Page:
Image: An Spailpín Fánach
Where did that come from? I refer to the head of steam that has suddenly swelled behind the hurlers from within the county and is powering them towards Croke Park. No doubt it happens in other counties, and it’s marvellous to see something, anything, that can energise everyone in these economically nervous times. But after a week and a half or so of people poo-pooing the idea of Waterford coming away with the McCarthy Cup in the aftermath of the win over Tipp, the narrative seems to have turned right around. It can’t be that people have spotted chinks in the Kilkenny armour that weren’t there before. I fear that it’s simply a question of feeling that the Fates have decreed that, after 49 years and the near-misses of recent years, our time has come.
The reality is that life isn’t fair, that rewards don’t come to you just because you deserve it. And you don’t have to leave the island to see how true that is. When Mayo came within a whisker of ending 38 years of failure back in the 1989 All-Ireland final, Mayo fans would have been forgiven for thinking that it would only be a matter of time until Sam Maguire went way out west. This would be particularly true if you had told them they would make FOUR more appearances in the final in the next two decades.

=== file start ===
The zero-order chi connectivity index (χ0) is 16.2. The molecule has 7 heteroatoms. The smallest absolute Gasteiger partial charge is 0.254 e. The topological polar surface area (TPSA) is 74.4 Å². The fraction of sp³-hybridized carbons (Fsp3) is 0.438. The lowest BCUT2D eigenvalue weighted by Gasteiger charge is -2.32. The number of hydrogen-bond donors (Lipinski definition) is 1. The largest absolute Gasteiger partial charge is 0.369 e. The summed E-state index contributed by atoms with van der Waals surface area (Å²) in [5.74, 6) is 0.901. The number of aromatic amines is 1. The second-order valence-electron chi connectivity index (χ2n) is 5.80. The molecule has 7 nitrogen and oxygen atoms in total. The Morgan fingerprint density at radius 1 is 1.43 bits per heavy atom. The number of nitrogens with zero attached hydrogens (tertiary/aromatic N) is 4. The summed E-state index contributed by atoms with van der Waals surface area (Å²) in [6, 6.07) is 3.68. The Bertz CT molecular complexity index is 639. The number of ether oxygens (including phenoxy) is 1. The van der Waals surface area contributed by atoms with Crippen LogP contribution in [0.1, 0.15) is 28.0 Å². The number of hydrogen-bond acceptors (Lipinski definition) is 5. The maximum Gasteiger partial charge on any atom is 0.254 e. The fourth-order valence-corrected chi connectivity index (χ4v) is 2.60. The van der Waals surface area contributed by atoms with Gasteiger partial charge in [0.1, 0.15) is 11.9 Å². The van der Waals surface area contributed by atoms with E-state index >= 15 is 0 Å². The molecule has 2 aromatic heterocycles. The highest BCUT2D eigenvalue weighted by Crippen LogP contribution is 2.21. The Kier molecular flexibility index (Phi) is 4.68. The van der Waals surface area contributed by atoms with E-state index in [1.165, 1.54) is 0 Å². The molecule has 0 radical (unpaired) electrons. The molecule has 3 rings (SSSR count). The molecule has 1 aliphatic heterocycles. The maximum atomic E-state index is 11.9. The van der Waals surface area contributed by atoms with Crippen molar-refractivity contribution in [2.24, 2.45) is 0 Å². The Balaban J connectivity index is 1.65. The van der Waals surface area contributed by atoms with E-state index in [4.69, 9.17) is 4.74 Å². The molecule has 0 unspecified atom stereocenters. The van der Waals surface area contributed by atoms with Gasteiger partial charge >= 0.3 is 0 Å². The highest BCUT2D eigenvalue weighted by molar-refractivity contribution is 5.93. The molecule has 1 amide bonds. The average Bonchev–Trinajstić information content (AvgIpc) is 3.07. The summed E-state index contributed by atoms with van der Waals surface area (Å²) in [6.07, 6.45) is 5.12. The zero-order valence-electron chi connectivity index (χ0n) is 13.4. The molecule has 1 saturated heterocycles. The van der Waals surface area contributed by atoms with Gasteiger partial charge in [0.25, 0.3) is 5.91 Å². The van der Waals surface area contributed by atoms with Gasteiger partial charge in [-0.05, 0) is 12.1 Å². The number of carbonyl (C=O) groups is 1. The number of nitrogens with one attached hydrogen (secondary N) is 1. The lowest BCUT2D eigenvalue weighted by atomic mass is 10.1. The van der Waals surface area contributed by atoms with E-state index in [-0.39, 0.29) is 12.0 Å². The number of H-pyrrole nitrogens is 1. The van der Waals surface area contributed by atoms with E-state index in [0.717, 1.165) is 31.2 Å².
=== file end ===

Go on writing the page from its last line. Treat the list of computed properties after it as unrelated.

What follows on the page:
Not only has it not happened, they’ve had enough sand kicked in their face to completely denude Tramore beach, whether it be losing to Meath in 1996 despite not being behind once in the first 135 minutes, watching John O’Mahony win two All-Irelands with Galway or being raised up by the thrilling comeback against Dublin two years ago only to be brought crashing back down to earth by Kerry in the final.
The moral of the story is that the assumption that our time has come is plain false. The match will be played on the pitch, not on the pages of some benign history. Just ask Mayo.